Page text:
Educator from Africa teaches people around the world amid global pandemic

Educator from Africa teaches people around the world amid global pandemic

- A teacher from Nigeria is making an impact in the country and around the world with her virtual mathematics class

- The teacher, identified as Basirat Olamide, teaches mathematics via Twitter, WhatsApp and Instagram at no cost to the learner

- Interestingly, more than 1 800 Nigerian and international students at various levels are taking her classes

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A maths teacher based in Lagos, Nigeria, identified as Basirat Olamide, has devised a way to teach both Nigerian and international students online amid the Covid-19 pandemic and lockdown of many countries.

In a report by AP, the Nigerian woman offers free mathematics classes online via various social media networks, namely Twitter, WhatsApp and Instagram. According to the report, after almost six months, more than 1 800 Nigerian and international students at different levels are taking her classes.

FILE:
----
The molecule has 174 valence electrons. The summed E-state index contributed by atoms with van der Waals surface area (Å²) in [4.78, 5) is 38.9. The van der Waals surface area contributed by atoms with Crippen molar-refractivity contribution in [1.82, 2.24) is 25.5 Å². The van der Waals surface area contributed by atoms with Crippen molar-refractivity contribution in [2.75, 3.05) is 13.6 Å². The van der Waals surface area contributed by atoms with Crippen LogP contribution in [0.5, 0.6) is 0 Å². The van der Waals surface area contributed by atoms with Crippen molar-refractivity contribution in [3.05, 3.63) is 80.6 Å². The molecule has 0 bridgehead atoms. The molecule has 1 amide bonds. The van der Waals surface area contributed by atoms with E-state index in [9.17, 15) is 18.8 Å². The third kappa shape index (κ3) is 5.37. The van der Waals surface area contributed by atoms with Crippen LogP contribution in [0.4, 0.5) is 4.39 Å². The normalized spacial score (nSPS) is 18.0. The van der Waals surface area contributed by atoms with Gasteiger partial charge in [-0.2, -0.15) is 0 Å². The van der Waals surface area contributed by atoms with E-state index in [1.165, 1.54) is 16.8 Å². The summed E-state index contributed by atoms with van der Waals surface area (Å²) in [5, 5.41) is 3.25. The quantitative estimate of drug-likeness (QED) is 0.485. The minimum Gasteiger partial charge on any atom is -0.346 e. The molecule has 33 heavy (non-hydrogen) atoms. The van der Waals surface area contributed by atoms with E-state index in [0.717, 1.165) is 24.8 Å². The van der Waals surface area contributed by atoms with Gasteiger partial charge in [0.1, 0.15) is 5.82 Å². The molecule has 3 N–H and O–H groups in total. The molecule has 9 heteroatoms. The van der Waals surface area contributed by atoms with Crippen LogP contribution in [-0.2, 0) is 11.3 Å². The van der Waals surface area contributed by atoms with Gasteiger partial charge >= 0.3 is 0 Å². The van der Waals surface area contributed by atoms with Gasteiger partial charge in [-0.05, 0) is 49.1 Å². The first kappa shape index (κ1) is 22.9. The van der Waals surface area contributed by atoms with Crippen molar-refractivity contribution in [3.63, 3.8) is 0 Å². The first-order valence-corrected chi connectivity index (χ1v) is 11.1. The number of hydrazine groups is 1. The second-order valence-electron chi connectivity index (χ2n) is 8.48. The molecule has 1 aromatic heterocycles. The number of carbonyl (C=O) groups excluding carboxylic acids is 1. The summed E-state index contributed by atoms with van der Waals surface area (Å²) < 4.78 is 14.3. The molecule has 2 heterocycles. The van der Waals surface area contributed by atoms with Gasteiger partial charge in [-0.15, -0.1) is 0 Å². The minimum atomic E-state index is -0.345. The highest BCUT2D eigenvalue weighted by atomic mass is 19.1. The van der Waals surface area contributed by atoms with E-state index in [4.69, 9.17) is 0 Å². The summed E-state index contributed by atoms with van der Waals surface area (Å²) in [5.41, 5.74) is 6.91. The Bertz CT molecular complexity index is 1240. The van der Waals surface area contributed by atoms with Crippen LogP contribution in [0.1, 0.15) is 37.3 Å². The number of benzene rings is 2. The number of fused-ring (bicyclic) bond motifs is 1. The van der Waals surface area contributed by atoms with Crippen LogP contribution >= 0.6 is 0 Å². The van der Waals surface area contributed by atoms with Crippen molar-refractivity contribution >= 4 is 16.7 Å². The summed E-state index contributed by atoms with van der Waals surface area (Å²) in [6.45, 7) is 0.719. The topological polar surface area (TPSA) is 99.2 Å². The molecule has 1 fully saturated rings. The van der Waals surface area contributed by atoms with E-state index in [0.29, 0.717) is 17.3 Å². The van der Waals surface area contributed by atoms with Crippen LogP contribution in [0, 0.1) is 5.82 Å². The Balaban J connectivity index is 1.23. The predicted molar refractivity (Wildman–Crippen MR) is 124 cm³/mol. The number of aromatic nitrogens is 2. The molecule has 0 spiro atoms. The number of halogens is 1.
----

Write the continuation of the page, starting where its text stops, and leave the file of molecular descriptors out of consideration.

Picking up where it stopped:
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Basirat usually only gives her students homework after they have watched her short maths videos and responded to questions. Basirat said the online teaching has made her feel that she can actually teach the whole world mathematics.

Nigerian teacher teaches people around the world mathematics amid pandemic

Basirat Olamide. Photo credit: AP
Source: UGC

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You can view one of the maths lessons that she posted on Twitter below. The one-minute lesson focuses on probability and Basirat uses visual aids to guide her viewers. With a whiteboard behind her and a black marker in hand, her ability to explain the lesson in simple terms is amazing.

Speaking about her virtual class, the 36-year-old educator said:

“Sometimes, I stay awake till 2 am. going through their assignments! Covid is here with both negative and positive impacts. The positive impact is that we can use technology to teach our students, which I am very, very happy about."
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In other educational news, recently reported on 14-year-old Taida Mapara, who enrolled at university to study medicine. Not all children develop at the same speed and some are so ahead of their time that they are dubbed young geniuses.

Taida Drucilla Mapara, who resides in Harare, Zimbabwe, is one of those gifted young people. At the age of only 14, the teen is already heading to university after enrolling at Malawi's College of Medicine.

Mapara dreams of one day becoming a cardiologist and she is well on her way to realising it. Mapara hails from a poor background but her exceptional intellectual abilities have opened doors for her.

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